We are learning this lesson the hard way: What human beings do on this planet affects all living beings and the environments on which they rely for survival. Animals, plants, microbes, and humans are all connected, and our anthropocentric actions have already had massive repercussions for our climate, our health, as well as our economies and security at a local, regional, and global level.
That “big picture” philosophy is embodied in the ever-evolving field of Planetary Health, which refers to the health of the human civilization and the natural systems upon which it depends. A Planetary Health Approach illuminates the relationships between factors and acknowledges that we are not just interconnected but interdependent. In other words, it tells us simply that saving the planet saves ourselves.
Unlike other approaches that can be applied to conservation, Planetary Health provides an appreciation for the true complexity of our existence on earth. It reminds us that countries want to both conserve their resources and use them to develop their infrastructure and economy. It encourages us to strike a balance.
While thinking holistically may sound daunting (or beyond the scope of an individual donor-funded program), it doesn’t have to be. RTI International has been examining the Planetary Health Approach for some time, and with integrated approaches gaining more traction, the possibilities for taking a more holistic and comprehensive approach are growing exponentially.
Planetary Health at the Program Level
This all sounds nice, and seems logical in theory. Yes, let’s think holistically! But how?
Here are some practical steps to get you thinking through a Planetary Health Approach lens:
The first step is asking:
- Are there factors we are not considering that do contribute to the issues we’re trying to address?
- If so, how does thinking through a Planetary Health Approach potentially change our implementation? Is this new approach still realistic? Practical? Acceptable?
The second step is learning:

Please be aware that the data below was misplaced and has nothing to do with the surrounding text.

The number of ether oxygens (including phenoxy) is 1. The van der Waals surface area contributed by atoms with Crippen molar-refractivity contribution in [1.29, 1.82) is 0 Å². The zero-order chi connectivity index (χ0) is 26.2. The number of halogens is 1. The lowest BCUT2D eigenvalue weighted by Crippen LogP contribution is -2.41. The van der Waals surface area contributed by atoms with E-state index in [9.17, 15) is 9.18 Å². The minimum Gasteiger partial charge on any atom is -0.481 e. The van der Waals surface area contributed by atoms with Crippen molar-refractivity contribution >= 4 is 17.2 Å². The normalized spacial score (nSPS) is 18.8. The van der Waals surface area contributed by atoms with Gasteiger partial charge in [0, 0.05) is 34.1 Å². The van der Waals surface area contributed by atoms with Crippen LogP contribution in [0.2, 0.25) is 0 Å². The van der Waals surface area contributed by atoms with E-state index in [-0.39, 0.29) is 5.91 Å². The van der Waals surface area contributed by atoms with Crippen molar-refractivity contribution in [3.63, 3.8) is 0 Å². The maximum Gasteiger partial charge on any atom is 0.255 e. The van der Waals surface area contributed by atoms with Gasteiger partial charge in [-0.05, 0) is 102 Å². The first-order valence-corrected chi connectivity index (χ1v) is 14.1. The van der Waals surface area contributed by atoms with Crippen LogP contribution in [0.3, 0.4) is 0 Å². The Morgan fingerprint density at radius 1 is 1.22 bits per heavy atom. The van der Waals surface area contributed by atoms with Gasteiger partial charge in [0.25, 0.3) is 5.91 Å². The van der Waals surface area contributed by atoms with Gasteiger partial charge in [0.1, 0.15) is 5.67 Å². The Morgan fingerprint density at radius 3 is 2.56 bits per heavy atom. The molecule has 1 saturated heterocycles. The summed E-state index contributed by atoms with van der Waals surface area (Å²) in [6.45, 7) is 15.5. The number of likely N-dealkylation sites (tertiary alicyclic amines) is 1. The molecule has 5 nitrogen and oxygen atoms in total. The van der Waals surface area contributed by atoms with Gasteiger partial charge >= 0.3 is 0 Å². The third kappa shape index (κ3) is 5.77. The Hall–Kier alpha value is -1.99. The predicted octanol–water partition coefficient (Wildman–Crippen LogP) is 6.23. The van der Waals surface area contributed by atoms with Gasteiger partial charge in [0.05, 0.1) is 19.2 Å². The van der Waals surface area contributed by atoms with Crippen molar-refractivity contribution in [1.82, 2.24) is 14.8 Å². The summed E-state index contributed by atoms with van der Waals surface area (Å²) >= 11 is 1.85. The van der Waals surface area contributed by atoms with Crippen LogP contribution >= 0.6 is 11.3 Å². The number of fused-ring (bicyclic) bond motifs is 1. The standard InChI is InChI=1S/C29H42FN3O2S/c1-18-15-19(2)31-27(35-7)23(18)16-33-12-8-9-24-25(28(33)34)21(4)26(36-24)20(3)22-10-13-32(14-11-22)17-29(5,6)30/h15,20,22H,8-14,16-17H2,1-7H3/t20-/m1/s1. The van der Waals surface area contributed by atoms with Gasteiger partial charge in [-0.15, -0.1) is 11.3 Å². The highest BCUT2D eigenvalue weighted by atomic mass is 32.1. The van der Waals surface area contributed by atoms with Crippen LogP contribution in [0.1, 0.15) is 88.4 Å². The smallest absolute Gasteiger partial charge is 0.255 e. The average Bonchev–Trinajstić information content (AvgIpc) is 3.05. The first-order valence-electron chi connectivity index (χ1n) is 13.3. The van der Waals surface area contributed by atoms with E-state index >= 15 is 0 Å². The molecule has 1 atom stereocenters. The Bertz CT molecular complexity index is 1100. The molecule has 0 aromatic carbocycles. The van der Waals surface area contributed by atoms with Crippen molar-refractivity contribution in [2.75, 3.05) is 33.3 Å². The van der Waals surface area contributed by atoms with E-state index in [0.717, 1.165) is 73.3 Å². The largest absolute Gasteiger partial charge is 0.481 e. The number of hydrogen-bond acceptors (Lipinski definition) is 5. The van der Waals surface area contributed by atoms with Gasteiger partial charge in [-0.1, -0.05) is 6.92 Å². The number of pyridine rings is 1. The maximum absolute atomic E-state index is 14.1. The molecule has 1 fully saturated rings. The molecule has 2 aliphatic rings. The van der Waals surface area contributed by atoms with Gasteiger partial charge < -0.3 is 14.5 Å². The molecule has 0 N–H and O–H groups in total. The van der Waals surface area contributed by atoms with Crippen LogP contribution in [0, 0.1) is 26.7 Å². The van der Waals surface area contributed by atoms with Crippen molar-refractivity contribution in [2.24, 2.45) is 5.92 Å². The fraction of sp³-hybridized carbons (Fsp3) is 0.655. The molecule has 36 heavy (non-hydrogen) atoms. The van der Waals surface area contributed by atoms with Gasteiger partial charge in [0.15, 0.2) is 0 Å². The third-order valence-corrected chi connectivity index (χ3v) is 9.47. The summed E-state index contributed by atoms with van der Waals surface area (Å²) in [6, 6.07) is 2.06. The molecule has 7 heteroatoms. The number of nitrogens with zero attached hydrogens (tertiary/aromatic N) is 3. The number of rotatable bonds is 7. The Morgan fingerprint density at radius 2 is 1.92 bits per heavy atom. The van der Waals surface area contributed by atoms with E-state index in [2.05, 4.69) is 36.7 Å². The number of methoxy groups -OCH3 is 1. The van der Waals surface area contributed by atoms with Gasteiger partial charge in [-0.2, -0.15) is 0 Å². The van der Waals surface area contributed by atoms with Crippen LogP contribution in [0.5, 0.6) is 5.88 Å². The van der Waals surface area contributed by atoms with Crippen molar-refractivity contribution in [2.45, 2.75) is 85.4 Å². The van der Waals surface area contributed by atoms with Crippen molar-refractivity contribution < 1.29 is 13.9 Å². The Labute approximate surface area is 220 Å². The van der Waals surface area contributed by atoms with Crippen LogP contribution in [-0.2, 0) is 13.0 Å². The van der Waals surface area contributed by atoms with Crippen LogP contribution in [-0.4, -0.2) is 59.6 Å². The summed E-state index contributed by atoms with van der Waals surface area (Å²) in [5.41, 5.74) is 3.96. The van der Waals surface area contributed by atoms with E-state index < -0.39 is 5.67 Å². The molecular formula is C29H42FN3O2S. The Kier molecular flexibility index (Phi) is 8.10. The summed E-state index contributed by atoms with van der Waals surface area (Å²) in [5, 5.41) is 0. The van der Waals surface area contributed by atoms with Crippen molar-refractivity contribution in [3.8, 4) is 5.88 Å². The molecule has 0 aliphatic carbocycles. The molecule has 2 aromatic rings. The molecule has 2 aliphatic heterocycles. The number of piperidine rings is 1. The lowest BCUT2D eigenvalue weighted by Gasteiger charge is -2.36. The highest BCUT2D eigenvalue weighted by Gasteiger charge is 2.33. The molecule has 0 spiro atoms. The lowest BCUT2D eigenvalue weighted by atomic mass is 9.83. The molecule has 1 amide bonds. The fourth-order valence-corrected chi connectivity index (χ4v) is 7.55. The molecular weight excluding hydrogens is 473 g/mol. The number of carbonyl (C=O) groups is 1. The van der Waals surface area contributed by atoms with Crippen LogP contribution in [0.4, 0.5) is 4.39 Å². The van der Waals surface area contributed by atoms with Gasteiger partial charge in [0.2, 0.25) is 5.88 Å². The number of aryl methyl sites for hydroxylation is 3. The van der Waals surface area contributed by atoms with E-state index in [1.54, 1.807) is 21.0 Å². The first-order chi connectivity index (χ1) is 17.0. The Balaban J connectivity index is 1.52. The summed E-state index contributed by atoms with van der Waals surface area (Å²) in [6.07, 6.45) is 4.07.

- In program design, Political Economy Analysis is becoming ever more fine-tuned as organizations seek a deep understanding of the conditions that have shaped the problem or hindered its solutions.
- Engage unconventional representatives or partners who can provide another perspective with which to view the issues at-hand. While there may be a focus to your program and certain restrictions based on the funding streams that support it, understanding the issues at a fundamental, practical level from parties who are also directly or indirectly affected can lead to more effective interventions.
The third step is including:
- A Planetary Health Approach invariably involves governments and ensures inclusive governance; representatives from civil society, the private sector, and marginalized and indigenous groups must join governing bodies in the decision-making process.
- Private sector actors (and perhaps some of those unconventional partners above) serving as long-term, engaged stakeholders with a “seat at the table” are an integral part of the solution, with results that can benefit all.
- Other implementing partners, programs, and donors, particularly those who may be indirectly affected, can provide different views.
- Multidisciplinary, cross-sector teams can bring more skills and ideas to the table and respond to issues that may not be suitable for your scope of work or budget.